The Eagles announced their arrival on Sunday afternoon. They did it loudly and emphatically in the first three quarters and shakily in the fourth quarter, but the result is the result: Eagles 24, Redskins 16.
Whatever happens from here will happen, but there can be no denying that Chip Kelly's football team, in his first year as the Eagles' coach, is in the middle of a playoff race -- and deservedly so. They are 6-5 going into their bye week, alone in first place in the NFC East, and probably about a coin flip to make the playoffs with five games remaining. It is something that no one predicted. In August, there was not a coin to be found in the vault of the American Numismatic Society that would have flipped that way. Yet here we are.
The game against Washington presented the Eagles with a test of their credibility. They were favored at home, a place where they had not won in 10 games. They were playing against a quarterback, Robert Griffin III, who has legitimate moments in the present and is assumed to have a significant future. It was the kind of a day that would test the Eagles in both a football sense -- Could Griffin solve an increasingly stingy defense? Could quarterback Nick Foles continue his otherworldly statistical domination? -- and also an emotional sense. That is, could they continue to summon the level of play that would identify them as legitimate?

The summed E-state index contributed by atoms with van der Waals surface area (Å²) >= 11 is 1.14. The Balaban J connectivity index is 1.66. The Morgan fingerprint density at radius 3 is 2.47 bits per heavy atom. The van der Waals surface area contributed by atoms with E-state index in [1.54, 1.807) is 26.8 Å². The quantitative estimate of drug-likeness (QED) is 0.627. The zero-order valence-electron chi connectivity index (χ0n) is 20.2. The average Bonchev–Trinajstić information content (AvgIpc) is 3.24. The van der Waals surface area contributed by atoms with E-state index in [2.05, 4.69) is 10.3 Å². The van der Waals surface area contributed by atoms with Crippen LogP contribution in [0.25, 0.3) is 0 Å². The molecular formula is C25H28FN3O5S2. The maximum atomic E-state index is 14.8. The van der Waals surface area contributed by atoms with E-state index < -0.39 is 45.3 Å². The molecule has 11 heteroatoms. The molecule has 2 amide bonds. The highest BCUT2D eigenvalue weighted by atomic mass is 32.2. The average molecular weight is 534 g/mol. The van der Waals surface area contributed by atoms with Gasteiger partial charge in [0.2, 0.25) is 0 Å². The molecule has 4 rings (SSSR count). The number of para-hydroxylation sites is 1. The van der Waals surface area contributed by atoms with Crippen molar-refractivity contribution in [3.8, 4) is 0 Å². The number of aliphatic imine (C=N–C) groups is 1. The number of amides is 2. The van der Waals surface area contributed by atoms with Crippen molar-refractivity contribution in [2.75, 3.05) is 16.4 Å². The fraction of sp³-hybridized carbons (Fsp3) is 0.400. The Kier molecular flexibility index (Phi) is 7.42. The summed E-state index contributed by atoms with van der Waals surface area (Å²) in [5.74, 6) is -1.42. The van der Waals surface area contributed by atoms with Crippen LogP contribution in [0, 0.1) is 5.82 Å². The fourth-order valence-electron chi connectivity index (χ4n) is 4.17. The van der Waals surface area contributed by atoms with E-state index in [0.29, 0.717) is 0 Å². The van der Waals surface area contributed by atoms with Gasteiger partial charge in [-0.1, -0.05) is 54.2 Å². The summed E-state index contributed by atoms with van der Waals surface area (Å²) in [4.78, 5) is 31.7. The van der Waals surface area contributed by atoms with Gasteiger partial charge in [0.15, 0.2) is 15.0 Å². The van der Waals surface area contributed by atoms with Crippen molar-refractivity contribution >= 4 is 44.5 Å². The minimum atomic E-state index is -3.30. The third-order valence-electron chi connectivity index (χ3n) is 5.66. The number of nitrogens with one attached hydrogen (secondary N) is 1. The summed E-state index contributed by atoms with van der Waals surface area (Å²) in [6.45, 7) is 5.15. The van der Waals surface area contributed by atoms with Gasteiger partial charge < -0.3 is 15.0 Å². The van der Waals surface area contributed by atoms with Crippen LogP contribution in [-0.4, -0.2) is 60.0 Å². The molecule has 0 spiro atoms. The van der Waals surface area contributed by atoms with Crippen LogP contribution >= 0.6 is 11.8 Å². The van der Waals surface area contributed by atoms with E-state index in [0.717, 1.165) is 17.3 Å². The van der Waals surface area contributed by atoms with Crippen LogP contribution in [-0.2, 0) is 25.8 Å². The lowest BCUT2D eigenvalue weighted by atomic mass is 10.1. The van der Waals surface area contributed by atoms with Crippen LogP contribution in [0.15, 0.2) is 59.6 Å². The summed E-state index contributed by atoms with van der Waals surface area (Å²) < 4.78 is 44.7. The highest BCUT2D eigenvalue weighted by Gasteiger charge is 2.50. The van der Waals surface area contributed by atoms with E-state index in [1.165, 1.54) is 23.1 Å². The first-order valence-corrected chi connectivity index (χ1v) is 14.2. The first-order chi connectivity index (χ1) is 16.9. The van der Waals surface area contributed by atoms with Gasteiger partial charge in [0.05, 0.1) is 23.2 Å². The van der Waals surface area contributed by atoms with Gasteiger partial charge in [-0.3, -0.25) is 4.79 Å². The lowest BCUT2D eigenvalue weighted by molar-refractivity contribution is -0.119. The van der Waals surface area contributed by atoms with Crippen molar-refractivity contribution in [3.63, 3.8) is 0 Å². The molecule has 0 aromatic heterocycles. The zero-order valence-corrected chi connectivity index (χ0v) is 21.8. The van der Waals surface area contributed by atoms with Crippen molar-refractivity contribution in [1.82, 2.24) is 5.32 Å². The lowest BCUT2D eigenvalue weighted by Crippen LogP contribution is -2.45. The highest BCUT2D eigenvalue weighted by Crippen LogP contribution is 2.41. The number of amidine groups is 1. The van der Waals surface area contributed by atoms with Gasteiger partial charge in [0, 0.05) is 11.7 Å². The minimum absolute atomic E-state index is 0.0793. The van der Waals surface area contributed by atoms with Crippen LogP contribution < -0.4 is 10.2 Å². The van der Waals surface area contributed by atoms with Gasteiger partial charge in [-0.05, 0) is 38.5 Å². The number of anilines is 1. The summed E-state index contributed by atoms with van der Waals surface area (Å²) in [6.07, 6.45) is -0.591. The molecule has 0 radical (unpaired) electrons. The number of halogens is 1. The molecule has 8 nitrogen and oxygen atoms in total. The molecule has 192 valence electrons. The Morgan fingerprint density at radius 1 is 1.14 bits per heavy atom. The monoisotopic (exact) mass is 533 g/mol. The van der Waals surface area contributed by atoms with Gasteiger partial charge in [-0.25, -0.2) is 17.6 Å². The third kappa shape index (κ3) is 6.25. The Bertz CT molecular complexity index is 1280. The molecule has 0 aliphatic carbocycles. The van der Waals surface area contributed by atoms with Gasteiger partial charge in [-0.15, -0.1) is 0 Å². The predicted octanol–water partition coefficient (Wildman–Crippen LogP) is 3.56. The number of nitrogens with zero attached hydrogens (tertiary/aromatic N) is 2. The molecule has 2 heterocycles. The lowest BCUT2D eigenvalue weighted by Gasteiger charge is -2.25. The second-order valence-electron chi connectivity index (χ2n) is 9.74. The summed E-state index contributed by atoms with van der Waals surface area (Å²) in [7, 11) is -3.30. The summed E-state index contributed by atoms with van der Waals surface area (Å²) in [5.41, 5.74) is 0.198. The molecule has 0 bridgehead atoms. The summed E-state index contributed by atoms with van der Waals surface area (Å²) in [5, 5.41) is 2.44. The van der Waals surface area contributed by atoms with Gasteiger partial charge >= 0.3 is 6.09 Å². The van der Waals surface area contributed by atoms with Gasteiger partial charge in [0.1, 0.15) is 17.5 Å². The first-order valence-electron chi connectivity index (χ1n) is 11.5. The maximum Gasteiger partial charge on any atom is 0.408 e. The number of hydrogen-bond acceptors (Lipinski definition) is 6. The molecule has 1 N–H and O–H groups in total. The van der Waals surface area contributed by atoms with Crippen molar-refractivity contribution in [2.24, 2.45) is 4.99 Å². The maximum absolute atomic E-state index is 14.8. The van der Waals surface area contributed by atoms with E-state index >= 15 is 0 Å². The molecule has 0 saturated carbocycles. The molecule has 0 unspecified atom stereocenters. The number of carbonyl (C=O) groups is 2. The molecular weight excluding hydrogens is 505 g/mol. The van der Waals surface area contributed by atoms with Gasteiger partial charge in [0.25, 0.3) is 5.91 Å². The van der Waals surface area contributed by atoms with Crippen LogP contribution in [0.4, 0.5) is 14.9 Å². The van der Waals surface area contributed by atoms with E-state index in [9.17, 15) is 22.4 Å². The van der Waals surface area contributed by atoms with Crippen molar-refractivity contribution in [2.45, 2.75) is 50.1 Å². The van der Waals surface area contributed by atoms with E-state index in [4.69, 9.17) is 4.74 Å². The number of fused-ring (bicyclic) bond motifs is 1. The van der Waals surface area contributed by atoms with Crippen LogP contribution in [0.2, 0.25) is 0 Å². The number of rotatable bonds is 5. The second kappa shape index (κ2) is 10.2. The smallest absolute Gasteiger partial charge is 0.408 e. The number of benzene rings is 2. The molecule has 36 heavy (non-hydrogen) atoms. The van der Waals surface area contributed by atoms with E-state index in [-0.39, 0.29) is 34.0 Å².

Well, we have our answer.
They are legitimate.
Yes, the NFC East is down -- but what you are witnessing is real. At this point, it is silly to suggest otherwise. This offense has moved the ball against pretty much everybody, with either Michael Vick or Foles at quarterback. This defense has improved steadily since an ugly first month of the season. Skepticism is fine -- they did play all of the good quarterbacks early in the schedule, and they were backpedaling seriously at the end of this game -- but skepticism is becoming a loser's bet.
The continued, incremental improvement of the defense cannot be emphasized enough here. Yes, we talk about the explosiveness of the offense all the time, and the innovations that Kelly has brought, and the emergence of Foles as its leader, and the monstrous year that LeSean McCoy is having, and it is all true. But the play of this defense, which shut out the Redskins for the first three-fourths of the game, has been the wildcard.
Yes, the Redskins had an odd game plan for much of the game -- run first, run second, run always -- but even when they did call a pass play, Griffin had nowhere to throw it (and was surprisingly inaccurate besides). Yes, at the end, the Redskins opened it up and got it to a one-score game in the final minutes, 24-16 -- but that is just the NFL anymore, when most games look just like this one, with one offense driving and the other defense hanging on by its fingernails.
And here is how it ended, from the Eagles' 18-yard line: Fletcher Cox pressured up the middle and Griffin tried to throw the ball away, over the back of the end zone, but the lollipop never quite got there and Brandon Boykin intercepted it with 32 seconds remaining.
Nerve-wracking? Certainly. Untidy? Undoubtedly. But that is the NFL in 2013.
The point is, the Eagles held on.
The point is, this is now officially real.
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